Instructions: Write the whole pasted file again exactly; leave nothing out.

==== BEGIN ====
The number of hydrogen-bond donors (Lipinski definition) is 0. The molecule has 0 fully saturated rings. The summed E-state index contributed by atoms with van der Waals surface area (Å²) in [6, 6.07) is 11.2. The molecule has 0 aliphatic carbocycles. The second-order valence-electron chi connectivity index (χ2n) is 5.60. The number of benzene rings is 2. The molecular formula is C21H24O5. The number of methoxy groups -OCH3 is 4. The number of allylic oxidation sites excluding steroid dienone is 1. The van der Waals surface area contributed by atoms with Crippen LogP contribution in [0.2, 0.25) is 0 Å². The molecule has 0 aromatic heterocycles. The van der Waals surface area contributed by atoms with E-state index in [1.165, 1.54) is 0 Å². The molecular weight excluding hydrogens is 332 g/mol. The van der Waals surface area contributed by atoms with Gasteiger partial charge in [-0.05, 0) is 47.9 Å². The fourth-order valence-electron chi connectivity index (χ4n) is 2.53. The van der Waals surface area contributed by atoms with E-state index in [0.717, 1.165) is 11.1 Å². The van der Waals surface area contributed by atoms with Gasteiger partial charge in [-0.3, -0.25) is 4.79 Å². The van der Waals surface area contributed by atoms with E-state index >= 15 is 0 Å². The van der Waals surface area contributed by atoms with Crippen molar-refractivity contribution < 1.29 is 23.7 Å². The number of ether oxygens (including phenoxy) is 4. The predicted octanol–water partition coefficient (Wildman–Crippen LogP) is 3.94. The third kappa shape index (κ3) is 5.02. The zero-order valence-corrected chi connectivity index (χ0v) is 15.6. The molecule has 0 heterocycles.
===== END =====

The number of hydrogen-bond donors (Lipinski definition) is 0. The molecule has 0 fully saturated rings. The summed E-state index contributed by atoms with van der Waals surface area (Å²) in [6, 6.07) is 11.2. The molecule has 0 aliphatic carbocycles. The second-order valence-electron chi connectivity index (χ2n) is 5.60. The number of benzene rings is 2. The molecular formula is C21H24O5. The number of methoxy groups -OCH3 is 4. The number of allylic oxidation sites excluding steroid dienone is 1. The van der Waals surface area contributed by atoms with Crippen LogP contribution in [0.2, 0.25) is 0 Å². The molecule has 0 aromatic heterocycles. The van der Waals surface area contributed by atoms with E-state index in [1.165, 1.54) is 0 Å². The molecular weight excluding hydrogens is 332 g/mol. The van der Waals surface area contributed by atoms with Gasteiger partial charge in [-0.05, 0) is 47.9 Å². The fourth-order valence-electron chi connectivity index (χ4n) is 2.53. The van der Waals surface area contributed by atoms with E-state index in [0.717, 1.165) is 11.1 Å². The van der Waals surface area contributed by atoms with Gasteiger partial charge in [-0.3, -0.25) is 4.79 Å². The van der Waals surface area contributed by atoms with E-state index >= 15 is 0 Å². The van der Waals surface area contributed by atoms with Crippen molar-refractivity contribution < 1.29 is 23.7 Å². The number of ether oxygens (including phenoxy) is 4. The predicted octanol–water partition coefficient (Wildman–Crippen LogP) is 3.94. The third kappa shape index (κ3) is 5.02. The zero-order valence-corrected chi connectivity index (χ0v) is 15.6. The molecule has 0 heterocycles.